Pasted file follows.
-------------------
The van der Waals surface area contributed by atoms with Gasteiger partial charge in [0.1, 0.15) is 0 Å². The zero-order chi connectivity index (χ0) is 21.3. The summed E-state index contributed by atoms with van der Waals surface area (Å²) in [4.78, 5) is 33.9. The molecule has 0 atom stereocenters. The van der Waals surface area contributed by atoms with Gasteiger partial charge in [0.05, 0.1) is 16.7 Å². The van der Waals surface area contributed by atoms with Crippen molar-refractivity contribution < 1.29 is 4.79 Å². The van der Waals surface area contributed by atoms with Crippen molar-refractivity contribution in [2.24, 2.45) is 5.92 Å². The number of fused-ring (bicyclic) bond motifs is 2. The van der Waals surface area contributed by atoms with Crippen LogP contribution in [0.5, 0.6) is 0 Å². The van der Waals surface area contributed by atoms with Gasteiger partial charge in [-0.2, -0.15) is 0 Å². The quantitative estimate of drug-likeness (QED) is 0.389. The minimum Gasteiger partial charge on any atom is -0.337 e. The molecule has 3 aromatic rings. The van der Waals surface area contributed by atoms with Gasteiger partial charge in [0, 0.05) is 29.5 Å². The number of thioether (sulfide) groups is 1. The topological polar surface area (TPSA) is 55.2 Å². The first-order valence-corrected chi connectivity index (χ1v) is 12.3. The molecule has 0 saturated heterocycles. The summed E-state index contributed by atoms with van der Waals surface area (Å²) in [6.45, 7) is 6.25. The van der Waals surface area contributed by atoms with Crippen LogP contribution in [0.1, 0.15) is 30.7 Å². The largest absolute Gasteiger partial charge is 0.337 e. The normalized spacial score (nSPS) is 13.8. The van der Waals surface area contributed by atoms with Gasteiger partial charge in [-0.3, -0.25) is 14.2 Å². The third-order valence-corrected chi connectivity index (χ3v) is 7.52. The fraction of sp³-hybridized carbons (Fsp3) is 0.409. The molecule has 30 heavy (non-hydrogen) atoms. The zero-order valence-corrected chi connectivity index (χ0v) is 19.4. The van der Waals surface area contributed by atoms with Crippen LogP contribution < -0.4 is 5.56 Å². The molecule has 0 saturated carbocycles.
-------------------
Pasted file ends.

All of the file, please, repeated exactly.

The van der Waals surface area contributed by atoms with Gasteiger partial charge in [0.1, 0.15) is 0 Å². The zero-order chi connectivity index (χ0) is 21.3. The summed E-state index contributed by atoms with van der Waals surface area (Å²) in [4.78, 5) is 33.9. The molecule has 0 atom stereocenters. The van der Waals surface area contributed by atoms with Gasteiger partial charge in [0.05, 0.1) is 16.7 Å². The van der Waals surface area contributed by atoms with Crippen molar-refractivity contribution < 1.29 is 4.79 Å². The van der Waals surface area contributed by atoms with Crippen molar-refractivity contribution in [2.24, 2.45) is 5.92 Å². The number of fused-ring (bicyclic) bond motifs is 2. The van der Waals surface area contributed by atoms with Crippen LogP contribution in [0.5, 0.6) is 0 Å². The van der Waals surface area contributed by atoms with Gasteiger partial charge in [-0.2, -0.15) is 0 Å². The quantitative estimate of drug-likeness (QED) is 0.389. The minimum Gasteiger partial charge on any atom is -0.337 e. The molecule has 3 aromatic rings. The van der Waals surface area contributed by atoms with Gasteiger partial charge in [0, 0.05) is 29.5 Å². The number of thioether (sulfide) groups is 1. The topological polar surface area (TPSA) is 55.2 Å². The first-order valence-corrected chi connectivity index (χ1v) is 12.3. The molecule has 0 saturated heterocycles. The summed E-state index contributed by atoms with van der Waals surface area (Å²) in [6.45, 7) is 6.25. The van der Waals surface area contributed by atoms with Crippen LogP contribution in [0.1, 0.15) is 30.7 Å². The largest absolute Gasteiger partial charge is 0.337 e. The normalized spacial score (nSPS) is 13.8. The van der Waals surface area contributed by atoms with Gasteiger partial charge in [-0.3, -0.25) is 14.2 Å². The third-order valence-corrected chi connectivity index (χ3v) is 7.52. The fraction of sp³-hybridized carbons (Fsp3) is 0.409. The molecule has 30 heavy (non-hydrogen) atoms. The zero-order valence-corrected chi connectivity index (χ0v) is 19.4. The van der Waals surface area contributed by atoms with Crippen LogP contribution < -0.4 is 5.56 Å². The molecule has 0 saturated carbocycles.